Published on May 7, 2013 by Casey
What are Kachina Dolls? A Kachina doll is a carved, painted, costumed doll made by Southwest Native Americans, primarily the Hopi tribe. The dolls are dressed in the costume of a particular Hopi spirit and the dolls are usually presented to a child as a gift. The purpose of the dolls are to teach children to identify the various spiritual figures depicted by the costumes of dolls and the symbolism of their regalia. “Kachina” is a Hopi term that means a variety of things and can refer to spirits, dancers and carved dolls
dna testing, dna ancestry testing, ancestry, genealogy, indian genealogy records, paternity testing, turquoise jewelry, native american jewelry
Making Kachinas requires good carving skills and involves both tradition and artistry. The dolls are traditionally carved from the roots of cottonwood trees, although tupelo and swamp wood is also used. The tools used to carve the dolls include a variety of knives in various sizes, chisels, mallets, hatchets, hammers, hand saws and rasps. Traditionally Kachina dolls were made from just one piece of wood but today headdresses, arms, legs and accessories are made separately. The process of making Kachina Dolls is as follows:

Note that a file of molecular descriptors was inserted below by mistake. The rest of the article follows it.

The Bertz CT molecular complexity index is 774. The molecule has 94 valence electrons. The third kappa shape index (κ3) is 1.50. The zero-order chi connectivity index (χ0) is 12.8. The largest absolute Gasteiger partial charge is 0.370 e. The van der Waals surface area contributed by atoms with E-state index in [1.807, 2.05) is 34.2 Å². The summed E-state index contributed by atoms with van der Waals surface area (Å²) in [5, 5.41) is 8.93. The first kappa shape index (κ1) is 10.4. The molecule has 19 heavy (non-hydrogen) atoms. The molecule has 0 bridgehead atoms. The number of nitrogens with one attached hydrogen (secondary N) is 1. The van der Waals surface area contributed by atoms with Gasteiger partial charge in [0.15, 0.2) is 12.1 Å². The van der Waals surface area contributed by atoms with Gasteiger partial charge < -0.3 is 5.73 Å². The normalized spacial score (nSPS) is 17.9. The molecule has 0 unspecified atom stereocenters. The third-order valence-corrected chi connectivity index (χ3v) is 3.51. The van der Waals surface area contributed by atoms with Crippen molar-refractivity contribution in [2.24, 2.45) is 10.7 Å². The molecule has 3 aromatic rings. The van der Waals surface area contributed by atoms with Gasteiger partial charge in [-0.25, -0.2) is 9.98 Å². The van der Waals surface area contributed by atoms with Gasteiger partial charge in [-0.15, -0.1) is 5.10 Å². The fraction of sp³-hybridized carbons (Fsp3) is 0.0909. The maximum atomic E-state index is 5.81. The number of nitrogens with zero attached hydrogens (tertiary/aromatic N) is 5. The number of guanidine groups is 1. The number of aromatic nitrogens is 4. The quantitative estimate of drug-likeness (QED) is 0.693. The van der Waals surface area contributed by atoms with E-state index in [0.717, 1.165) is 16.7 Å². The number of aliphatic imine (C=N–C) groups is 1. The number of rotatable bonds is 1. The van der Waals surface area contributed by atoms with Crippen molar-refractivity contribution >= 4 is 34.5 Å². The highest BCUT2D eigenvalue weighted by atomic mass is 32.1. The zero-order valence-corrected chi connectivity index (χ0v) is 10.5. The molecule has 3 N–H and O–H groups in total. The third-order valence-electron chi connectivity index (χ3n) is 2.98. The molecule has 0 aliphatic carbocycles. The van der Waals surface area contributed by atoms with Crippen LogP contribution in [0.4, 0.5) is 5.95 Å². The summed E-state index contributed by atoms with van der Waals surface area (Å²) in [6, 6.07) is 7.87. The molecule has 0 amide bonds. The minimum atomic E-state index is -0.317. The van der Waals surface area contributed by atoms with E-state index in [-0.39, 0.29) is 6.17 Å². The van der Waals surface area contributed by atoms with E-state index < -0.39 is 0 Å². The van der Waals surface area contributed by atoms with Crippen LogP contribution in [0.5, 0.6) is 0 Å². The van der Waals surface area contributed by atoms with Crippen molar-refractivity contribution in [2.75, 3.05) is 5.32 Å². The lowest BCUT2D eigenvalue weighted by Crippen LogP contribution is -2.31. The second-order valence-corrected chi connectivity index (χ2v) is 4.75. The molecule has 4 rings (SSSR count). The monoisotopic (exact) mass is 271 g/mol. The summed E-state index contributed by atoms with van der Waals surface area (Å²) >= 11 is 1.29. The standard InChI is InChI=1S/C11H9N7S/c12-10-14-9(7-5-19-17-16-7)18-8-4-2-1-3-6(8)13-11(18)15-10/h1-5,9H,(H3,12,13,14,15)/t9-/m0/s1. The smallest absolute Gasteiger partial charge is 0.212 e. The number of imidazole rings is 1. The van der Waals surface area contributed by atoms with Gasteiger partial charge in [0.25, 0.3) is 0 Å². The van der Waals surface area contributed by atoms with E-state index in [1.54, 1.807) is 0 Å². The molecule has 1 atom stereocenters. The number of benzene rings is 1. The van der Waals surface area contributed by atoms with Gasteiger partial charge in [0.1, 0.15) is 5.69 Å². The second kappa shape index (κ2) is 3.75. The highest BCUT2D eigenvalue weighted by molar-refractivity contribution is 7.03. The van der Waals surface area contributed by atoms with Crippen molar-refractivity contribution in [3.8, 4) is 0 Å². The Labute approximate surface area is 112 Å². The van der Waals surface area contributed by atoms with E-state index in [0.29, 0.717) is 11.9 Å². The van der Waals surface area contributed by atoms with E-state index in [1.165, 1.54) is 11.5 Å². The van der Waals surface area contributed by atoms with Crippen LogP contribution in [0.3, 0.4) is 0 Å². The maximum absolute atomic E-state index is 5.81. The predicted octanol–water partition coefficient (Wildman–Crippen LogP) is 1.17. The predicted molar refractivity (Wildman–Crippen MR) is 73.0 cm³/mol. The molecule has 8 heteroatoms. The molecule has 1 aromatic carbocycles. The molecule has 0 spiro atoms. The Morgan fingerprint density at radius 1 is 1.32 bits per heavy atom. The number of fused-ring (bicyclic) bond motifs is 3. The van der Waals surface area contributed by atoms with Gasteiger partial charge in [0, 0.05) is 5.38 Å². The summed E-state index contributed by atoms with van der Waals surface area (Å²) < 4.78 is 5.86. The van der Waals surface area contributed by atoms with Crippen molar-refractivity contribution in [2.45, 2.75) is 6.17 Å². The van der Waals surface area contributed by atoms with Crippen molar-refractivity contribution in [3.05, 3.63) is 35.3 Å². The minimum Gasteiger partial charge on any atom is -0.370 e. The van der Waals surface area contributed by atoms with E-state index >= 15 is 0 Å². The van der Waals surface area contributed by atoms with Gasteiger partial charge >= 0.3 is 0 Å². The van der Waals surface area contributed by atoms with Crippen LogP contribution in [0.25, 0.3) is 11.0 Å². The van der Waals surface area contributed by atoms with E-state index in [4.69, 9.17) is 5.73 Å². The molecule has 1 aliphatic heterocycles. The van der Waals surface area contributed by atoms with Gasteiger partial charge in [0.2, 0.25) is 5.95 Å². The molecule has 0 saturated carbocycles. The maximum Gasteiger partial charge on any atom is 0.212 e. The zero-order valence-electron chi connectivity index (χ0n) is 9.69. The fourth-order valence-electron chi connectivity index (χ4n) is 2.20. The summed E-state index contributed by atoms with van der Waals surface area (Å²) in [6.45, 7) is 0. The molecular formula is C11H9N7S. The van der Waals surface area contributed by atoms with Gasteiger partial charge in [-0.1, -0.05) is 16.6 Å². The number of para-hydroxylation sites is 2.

Kachinas are powerful spirits of deities, natural elements or animals who can use their magical powers for the good and well-being of the people, bringing rainfall, healing, fertility, or protection. Each of the Kachinas hold different powers. Kokopelli is the most famous of all the Kachina spirits. Kachinas are believed to have the same type of relationships as humans and may marry and have children. Kachinas can therefore have brothers, uncles, sisters, aunts and grandmothers. There are more than 400 different types of Kachinas in the Southwest Indian culture and many of these are depicted as Kachina Dolls.
The men traditionally make Kachina Dolls and their work is usually conducted in a special sacred building called a Kiva. Kachina Dolls are traditionally given during a ceremony such as the Soyal and the Niman. The Kachina dolls are then displayed on the walls of the pueblo where they can remind children of the costume and characteristics of the Kachina spirit.